Saturday, 21 June 2014

Why does it have to be like this?

I have a patient who is only 52 years old and will die in the next few hours. I spent most of the night doing everything I can to extend his life just enough for the family to get here.
At 11pm I spoke to his brother who said he can arrive by 2pm from Ramallah, but unfortunately, because of the situation at the Kalandia Checkpoint, may not be able to arrive sooner. He did however managed to contact the patient’s teenage son who was nearby and who I spoke to this morning.
I can’t even begin to imagine what this boy is going through, trying to deal with the fact that his father is dying, but he managed to put on a brave face talking to me.
When the boy realised how bad things were he asked if there was anything we could do to try to help his mother get to his fathers bedside before he died. The trouble was that she doesn't have a permit to get through the checkpoint.

After I went this them to Hospital Reception (me as a doctor being there may open some doors), we ended up having to just give the teenager a letter saying that his father is a patient at Hadassah and is dying. He now has to take that to various bureaucrats to get the permit. I hope and pray that someone helpful decides to rush it through, because my greatest fear is that while he is off doing this, his father will die alone.

It doesn't need to be like this.
There should be a number I can call for the officer at the checkpoint. A helpful army soldier should pick up the wife and drive her straight to us. Doors should part.

If not, then I'm not sure the son will ever forgive the occupiers, and I'm not sure how easily I could forgive us either.


  1. Some small good news:

    I just spoke to the on-call doctor who took over from me, and the patients wife did manage to arrive in time.

    I have to say that I am pleased that the system worked out, and maybe even a little bit proud, if one of the soldiers took an initiative to make sure she got through.

  2. A couple of friends questioned why I used the word "occupier" in my last post, saying it was unnecessarily charged, and I thought I should probably explain myself. So here's what I wrote to my first friend:

    I have to admit that after I wrote the post on Friday morning, it took me 36 hours before I published it as I was terribly uncertain whether it would get me in trouble, so your words of support are really comforting.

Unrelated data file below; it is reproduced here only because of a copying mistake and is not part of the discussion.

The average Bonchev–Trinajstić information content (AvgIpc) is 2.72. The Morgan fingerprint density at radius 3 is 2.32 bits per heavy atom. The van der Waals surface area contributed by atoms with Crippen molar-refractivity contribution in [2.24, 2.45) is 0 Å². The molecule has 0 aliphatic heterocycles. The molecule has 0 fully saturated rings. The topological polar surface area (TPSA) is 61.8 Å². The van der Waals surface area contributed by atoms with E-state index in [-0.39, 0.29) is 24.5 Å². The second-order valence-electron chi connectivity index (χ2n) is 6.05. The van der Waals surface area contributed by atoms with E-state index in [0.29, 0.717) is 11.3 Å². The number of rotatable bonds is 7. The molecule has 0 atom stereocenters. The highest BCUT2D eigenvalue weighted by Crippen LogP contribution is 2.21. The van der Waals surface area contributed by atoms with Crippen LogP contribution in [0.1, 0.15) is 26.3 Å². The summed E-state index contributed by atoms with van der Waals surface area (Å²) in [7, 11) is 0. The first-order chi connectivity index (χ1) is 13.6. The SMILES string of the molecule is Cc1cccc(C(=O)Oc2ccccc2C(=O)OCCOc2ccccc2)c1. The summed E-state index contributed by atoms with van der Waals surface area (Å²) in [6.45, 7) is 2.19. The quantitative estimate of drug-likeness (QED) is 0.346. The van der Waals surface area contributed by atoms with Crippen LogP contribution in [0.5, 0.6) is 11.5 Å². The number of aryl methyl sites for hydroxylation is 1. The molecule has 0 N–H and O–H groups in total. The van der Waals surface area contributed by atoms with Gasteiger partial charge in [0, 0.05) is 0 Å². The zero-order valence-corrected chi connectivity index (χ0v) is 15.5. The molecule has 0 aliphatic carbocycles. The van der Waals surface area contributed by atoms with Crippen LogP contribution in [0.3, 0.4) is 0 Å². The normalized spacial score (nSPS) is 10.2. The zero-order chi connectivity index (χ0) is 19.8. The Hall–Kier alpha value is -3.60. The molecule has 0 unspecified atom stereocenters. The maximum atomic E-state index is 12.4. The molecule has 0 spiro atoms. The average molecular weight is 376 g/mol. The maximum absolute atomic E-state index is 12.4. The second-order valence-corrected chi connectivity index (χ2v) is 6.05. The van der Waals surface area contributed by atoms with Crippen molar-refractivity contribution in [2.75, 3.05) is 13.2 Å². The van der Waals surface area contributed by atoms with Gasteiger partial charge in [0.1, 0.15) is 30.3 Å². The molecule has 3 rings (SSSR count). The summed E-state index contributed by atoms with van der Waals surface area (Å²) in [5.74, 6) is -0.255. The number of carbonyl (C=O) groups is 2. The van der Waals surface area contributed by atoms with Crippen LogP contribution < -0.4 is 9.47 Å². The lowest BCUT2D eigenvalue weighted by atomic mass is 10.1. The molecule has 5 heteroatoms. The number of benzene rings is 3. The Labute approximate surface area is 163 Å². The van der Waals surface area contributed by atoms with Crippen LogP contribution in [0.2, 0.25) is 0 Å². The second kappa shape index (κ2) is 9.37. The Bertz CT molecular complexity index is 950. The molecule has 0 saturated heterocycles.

I think I can give two reasons why I use the term Occupation, one stemming from the other:
    The first is purely technical. As I understand it, the West Bank is technically defined as "occupied territory" as opposed to "sovereign territory". That's the definition Israel uses too (in contrast to Jerusalem and the Golan which we made part of Israel in the 1980s). That should be an objective, emotionally neutral definition, and there is nothing inherently wrong or illegal with occupying territory.

    The second reason stems from the former. While international law does allow us to occupy an area (especially if we believe that returning it would endanger our security), it does place certain obligations on us. I use the term to remind us that we have those duties.
    Some of the duties include providing for basic needs of the population, and protecting human rights. More problematic for Israel is that we are also prohibited from transferring our population into territories defined as "occupied", which makes the settlements an issue.

    There may be a third reasons or using the term, which is to highlight the temporary nature of territory being occupied. It is not supped to be a permanent status, and ultimately needs to be either made part of Israel (giving full citizenship rights to all the inhabitants), or handed to another country. In my opinion, some Israelis forget that this situation is temporary and unstable, and by using the term I hope to remind people that we all need to think about this and decide which solution we prefer.